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ISSN: 2329-6798
Modern Chemistry & Applications
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Chemical Sensor for Determination of Mercury in Contaminated Water

Ahmed Khudhair Hassan*
Environment and Water Research and Technology Directorate, Ministry of Science and Technology, Baghdad, Iraq
Corresponding Author : Ahmed Khudhair Hassan
Environment and Water Research and Technology Directorate
Ministry of Science and Technology
Baghdad, Iraq
E-mail: [email protected]
Received August 30, 2013; Accepted September 18, 2013; Published September 25, 2013
Citation: Hassan AK (2013) Chemical Sensor for Determination of Mercury in Contaminated Water. Mod Chem appl 1:111. doi:10.4172/2329-6798.1000111
Copyright: © 2013 Hassan AK. This is an open-access article distributed under the terms of the Creative Commons Attribution License, which permits unrestricted use, distribution, and reproduction in any medium, provided the original author and source are credited.
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Abstract

In this research, we constructed chemical sensor for determining mercury in contaminated water because we needed fast, simple, low-cost, and accurate determination of mercury in different environmental systems. The constructed membrane composed of (Poly Vinyl Chloride) PVC as a matrix material, 1,5-diphenylthiocarbazone (dithizone) as electro active compound, and di-n-butyl phthalate (DBPH) as a plasticizer. The optimum membrane composition 30% PVC, 65% DBPH, 5% dithizone exhibited the better Nernstian response. The results showed that probe is high stability along the pH range from (3.5 to 8). The electrode displays a linear log [Hg2+] versus Electromotive Force (EMF) response over a wide concentration range of (5×10−6 to 1×10−2M) with Nernstian slope of 29.7 ± 0.5 mV decade-1and limit of detection 3×10−6 M. The proposed sensor shows relatively high selectivity for mercury ion in different matrix solution, other ions had negligible interference effect on the reading.

Keywords
Ion selective electrodes; Polymeric membranes; Determination of mercury
Introduction
Mercury is generally found at very low concentration in the environment. Mercuric ion can be absorbed readily by humans and other organisms. It may cause kidney toxicity, neurological damage, paralysis, chromosome breakage, and birth defects [1,2]. Due to its serious hazardous effect on human health and toxicity in the environment, it is important to control its levels in natural and potable water.
Thus, it is very necessary to monitor the mercury levels in our environment. The common methods for the purpose that are being adopted are complexometry and spectrophotometry [3], Cold Vapor Atomic Absorption Spectrometry (CV-AAS) [4] inductively coupled plasma Atomic emission spectrophotometry (ICP-AES) [5] and Inductively Coupled Plasma Mass Spectrometry (ICP-MS) [6,7], X-Ray fluorescence [8] and Voltammetry [9]. But the potentiometric technique has advantages such as high selectivity, sensitivity, good precision, simplicity and low cost. There is a considerable attention has been given for drug analysis using Ion-Selective Electrodes (ISEs) [10,11].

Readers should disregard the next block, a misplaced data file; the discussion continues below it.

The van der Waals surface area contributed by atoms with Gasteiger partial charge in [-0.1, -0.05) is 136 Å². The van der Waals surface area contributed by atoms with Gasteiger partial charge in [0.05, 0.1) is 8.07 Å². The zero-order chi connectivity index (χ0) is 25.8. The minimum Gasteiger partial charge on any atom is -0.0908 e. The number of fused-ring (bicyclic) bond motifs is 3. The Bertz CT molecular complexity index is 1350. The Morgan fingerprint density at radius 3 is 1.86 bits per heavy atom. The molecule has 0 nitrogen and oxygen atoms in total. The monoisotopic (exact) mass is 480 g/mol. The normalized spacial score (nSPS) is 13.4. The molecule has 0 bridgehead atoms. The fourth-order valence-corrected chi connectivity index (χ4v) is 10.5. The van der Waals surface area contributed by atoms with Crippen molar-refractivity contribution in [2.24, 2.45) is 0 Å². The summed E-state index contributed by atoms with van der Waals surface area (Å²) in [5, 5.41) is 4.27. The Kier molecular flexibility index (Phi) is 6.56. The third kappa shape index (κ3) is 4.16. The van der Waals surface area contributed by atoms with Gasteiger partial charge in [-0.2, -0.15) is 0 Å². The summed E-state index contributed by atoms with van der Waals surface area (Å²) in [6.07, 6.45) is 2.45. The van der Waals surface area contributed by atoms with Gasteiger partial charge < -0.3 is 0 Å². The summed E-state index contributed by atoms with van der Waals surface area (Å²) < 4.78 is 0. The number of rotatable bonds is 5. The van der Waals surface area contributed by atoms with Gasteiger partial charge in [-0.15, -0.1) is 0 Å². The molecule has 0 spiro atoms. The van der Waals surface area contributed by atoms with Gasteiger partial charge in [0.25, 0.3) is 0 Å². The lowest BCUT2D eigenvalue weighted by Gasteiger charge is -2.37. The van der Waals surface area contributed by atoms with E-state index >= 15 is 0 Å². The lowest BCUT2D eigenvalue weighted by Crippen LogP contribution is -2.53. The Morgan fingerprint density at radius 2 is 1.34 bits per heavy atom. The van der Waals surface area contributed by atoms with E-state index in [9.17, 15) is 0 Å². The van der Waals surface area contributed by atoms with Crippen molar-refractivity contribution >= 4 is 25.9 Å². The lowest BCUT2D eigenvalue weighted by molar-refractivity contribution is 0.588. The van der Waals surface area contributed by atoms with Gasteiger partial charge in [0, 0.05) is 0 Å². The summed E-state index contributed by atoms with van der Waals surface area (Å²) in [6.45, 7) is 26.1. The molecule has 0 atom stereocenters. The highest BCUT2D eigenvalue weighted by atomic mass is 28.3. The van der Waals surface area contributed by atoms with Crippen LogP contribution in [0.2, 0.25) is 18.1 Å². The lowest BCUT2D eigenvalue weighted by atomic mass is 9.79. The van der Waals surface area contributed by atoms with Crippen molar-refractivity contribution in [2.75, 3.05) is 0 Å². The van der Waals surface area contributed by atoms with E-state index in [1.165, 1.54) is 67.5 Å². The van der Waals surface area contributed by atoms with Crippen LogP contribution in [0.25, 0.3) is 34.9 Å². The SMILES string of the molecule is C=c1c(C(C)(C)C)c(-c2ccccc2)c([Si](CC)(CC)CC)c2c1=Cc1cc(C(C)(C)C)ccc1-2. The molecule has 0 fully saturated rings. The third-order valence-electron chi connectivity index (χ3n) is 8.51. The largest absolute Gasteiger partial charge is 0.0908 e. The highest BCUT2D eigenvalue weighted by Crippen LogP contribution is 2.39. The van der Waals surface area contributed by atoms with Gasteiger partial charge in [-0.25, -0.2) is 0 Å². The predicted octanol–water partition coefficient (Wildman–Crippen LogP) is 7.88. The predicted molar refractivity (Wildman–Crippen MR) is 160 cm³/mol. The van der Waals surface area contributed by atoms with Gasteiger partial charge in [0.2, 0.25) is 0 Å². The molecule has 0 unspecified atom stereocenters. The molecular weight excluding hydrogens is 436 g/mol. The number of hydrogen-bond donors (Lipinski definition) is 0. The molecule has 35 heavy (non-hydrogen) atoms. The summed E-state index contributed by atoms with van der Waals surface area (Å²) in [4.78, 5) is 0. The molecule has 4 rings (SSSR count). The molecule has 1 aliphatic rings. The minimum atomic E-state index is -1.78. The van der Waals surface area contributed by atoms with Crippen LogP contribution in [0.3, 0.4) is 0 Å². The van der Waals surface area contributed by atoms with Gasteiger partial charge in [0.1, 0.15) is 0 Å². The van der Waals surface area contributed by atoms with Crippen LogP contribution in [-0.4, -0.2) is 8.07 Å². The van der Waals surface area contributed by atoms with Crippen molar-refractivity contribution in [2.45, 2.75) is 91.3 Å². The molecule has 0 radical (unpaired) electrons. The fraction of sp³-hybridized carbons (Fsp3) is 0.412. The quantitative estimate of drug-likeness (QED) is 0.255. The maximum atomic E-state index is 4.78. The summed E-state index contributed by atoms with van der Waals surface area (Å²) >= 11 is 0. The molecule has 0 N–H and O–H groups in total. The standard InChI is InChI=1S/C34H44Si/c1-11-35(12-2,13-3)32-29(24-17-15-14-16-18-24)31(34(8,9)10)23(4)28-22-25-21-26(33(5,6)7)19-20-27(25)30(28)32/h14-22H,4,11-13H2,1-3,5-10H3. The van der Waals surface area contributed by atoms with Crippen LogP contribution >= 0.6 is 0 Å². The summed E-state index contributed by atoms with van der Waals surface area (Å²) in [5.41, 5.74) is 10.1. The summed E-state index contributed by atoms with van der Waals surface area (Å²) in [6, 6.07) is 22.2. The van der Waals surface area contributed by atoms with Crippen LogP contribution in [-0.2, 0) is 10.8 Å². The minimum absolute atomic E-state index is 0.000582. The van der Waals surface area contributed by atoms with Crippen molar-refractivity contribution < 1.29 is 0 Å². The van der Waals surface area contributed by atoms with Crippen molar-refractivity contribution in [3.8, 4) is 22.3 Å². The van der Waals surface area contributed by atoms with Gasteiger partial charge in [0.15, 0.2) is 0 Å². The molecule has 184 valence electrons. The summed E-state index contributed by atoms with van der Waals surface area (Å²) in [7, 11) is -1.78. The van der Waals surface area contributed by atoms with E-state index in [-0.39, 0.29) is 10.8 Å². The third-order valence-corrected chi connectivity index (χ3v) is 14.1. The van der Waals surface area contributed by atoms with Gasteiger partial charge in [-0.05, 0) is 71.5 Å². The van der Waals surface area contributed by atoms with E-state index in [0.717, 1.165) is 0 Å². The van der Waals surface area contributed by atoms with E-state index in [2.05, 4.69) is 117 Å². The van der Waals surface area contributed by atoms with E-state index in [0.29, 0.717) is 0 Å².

A number of ISEs based on conventional polymeric membrane, and coated wire electrodes utilizing various neutral ionophores were made for determination of mercury ion [12-15].
The aim of this paper was therefore to evaluate a simple method for inorganic mercury determination in aqueous solution by PVCmembrane electrode based on 1,5-diphenylthiocarbazone (dithizone) (Figure 1).
Experimental
Reagents and materials
All the reagents were of analytical grade and were used as received. Solvent mediator (plasticizer) di-n-butyl phthalate (DBPH) was obtained from Merck (Germany). High molecular weight (PolyVinyl Chloride) (PVC) was obtained from Sigma-Aldrich (USA). AR grade tetrahydrofuran (THF), 1,5-diphenylthiocarbazone (dithizone), hydrochloric acid and sodium hydroxide were obtained from Fluka (Germany). Stock solutions (0.1 M) of Na+, K+, Mg2+, Ca2+, Hg2+, Pb2+, Zn2+,Cu2+, Fe3+, Cr3+ were prepared by direct dissolution of proper amounts of metal salts in doubly distilled water.
Apparatus
Electrochemical measurements were made pH/ION/ Cond 750 Ion analyzer WTW at 25°C in conjunction with a ceramic junction calomel electrode. The electrochemical cell assembly used for this study was as follows: Ag/AgCl | Internal solution (0.1 M) of Hg2+ | PVC membrane | Sample solution | Hg/Hg2Cl2, KCl (saturated). A pH meter WTW, inoLab® pH 720/7200 was used to check the pH of the solutions.
Construction of mercury (ll) membrane electrode
Membranes were prepared by the Moody-Thomas method [16]. Hg2+-selective membrane was prepared by dissolving 25 mg of dithizone as ionophore, 150mg PVC and 325 mg of DBPH in 5 mL THF. The solution was poured into glass Petri dishes (5 cm diameter), and was allowed to evaporate overnight at room temperature. The thickness of the obtained membrane was about 0.3 mm. Membranes (10 mm diameter) were cut out and glued to the polished end of PVC tubes by means of a PVC-THF solution. The electrode bodies consisted of a glass tube, to which the PVC tube was attached at one end and filled with an internal solution (0.1 M of Hg2+). The membrane was conditioned by immersing in a 0.1 M Hg2+ solution for 3 hours before measurements.
The electrochemical cell assembly used for this study was as follows: Ag/AgCl | internal solution (0.1 M) of Hg2+| PVC membrane | sample solution | Hg/Hg2Cl2, KCl (saturated). A brief schematic diagram of the measuring cell is shown in Figure 2.
Direct potentiometric determination of mercury (II)
The electrode was calibrated by transferring 20 mL aliquots of 1×10-7-1×10-1M aqueous solutions of mercury (II) to 50 mL beakers, followed by immersing the Ion-selective membrane electrode, together with a calomel reference electrode in the solution. The potential readings were recorded after stabilization to ± 0.5 mV, and the EMF was plotted as a function of the logarithm of the mercury (II) concentrations. The calibration graph was used for subsequent determinations of unknown mercury (II) concentrations. A typical calibration plot for electrodes No. 3 is shown in Figure 3.
Selectivity of the electrode